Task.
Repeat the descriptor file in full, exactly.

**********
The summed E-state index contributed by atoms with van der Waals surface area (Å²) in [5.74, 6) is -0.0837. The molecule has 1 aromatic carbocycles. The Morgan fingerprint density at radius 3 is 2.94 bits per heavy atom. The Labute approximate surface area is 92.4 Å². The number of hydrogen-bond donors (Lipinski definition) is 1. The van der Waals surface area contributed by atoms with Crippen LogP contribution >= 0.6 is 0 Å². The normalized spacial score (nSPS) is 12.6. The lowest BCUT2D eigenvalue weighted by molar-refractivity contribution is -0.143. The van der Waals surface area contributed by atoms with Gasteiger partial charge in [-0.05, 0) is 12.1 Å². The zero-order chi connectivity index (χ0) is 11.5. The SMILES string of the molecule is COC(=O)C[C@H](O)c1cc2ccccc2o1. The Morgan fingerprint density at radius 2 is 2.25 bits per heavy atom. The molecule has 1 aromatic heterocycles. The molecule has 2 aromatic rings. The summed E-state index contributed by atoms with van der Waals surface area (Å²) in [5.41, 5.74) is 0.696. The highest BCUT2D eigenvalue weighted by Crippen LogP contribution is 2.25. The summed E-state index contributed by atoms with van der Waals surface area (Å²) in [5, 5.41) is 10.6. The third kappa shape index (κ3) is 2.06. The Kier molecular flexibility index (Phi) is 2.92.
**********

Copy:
The summed E-state index contributed by atoms with van der Waals surface area (Å²) in [5.74, 6) is -0.0837. The molecule has 1 aromatic carbocycles. The Morgan fingerprint density at radius 3 is 2.94 bits per heavy atom. The Labute approximate surface area is 92.4 Å². The number of hydrogen-bond donors (Lipinski definition) is 1. The van der Waals surface area contributed by atoms with Crippen LogP contribution >= 0.6 is 0 Å². The normalized spacial score (nSPS) is 12.6. The lowest BCUT2D eigenvalue weighted by molar-refractivity contribution is -0.143. The van der Waals surface area contributed by atoms with Gasteiger partial charge in [-0.05, 0) is 12.1 Å². The zero-order chi connectivity index (χ0) is 11.5. The SMILES string of the molecule is COC(=O)C[C@H](O)c1cc2ccccc2o1. The Morgan fingerprint density at radius 2 is 2.25 bits per heavy atom. The molecule has 1 aromatic heterocycles. The molecule has 2 aromatic rings. The summed E-state index contributed by atoms with van der Waals surface area (Å²) in [5.41, 5.74) is 0.696. The highest BCUT2D eigenvalue weighted by Crippen LogP contribution is 2.25. The summed E-state index contributed by atoms with van der Waals surface area (Å²) in [5, 5.41) is 10.6. The third kappa shape index (κ3) is 2.06. The Kier molecular flexibility index (Phi) is 2.92.